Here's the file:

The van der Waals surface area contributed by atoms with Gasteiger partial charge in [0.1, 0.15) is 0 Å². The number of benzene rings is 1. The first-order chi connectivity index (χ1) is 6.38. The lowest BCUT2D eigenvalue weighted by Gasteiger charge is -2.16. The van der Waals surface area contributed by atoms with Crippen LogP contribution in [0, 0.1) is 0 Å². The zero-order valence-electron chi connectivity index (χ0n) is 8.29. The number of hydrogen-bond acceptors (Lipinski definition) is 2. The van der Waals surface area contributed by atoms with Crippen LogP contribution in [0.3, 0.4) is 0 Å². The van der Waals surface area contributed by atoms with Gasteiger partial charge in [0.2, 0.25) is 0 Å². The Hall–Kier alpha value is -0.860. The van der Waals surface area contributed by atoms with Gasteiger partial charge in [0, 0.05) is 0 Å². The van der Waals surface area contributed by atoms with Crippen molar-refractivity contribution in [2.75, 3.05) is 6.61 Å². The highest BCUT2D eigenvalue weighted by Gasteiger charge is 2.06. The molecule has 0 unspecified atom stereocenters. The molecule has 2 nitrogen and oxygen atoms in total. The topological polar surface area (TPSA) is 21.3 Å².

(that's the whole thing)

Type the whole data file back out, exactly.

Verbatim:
The van der Waals surface area contributed by atoms with Gasteiger partial charge in [0.1, 0.15) is 0 Å². The number of benzene rings is 1. The first-order chi connectivity index (χ1) is 6.38. The lowest BCUT2D eigenvalue weighted by Gasteiger charge is -2.16. The van der Waals surface area contributed by atoms with Crippen LogP contribution in [0, 0.1) is 0 Å². The zero-order valence-electron chi connectivity index (χ0n) is 8.29. The number of hydrogen-bond acceptors (Lipinski definition) is 2. The van der Waals surface area contributed by atoms with Crippen LogP contribution in [0.3, 0.4) is 0 Å². The van der Waals surface area contributed by atoms with Gasteiger partial charge in [0.2, 0.25) is 0 Å². The Hall–Kier alpha value is -0.860. The van der Waals surface area contributed by atoms with Gasteiger partial charge in [0, 0.05) is 0 Å². The van der Waals surface area contributed by atoms with Crippen molar-refractivity contribution in [2.75, 3.05) is 6.61 Å². The highest BCUT2D eigenvalue weighted by Gasteiger charge is 2.06. The molecule has 0 unspecified atom stereocenters. The molecule has 2 nitrogen and oxygen atoms in total. The topological polar surface area (TPSA) is 21.3 Å².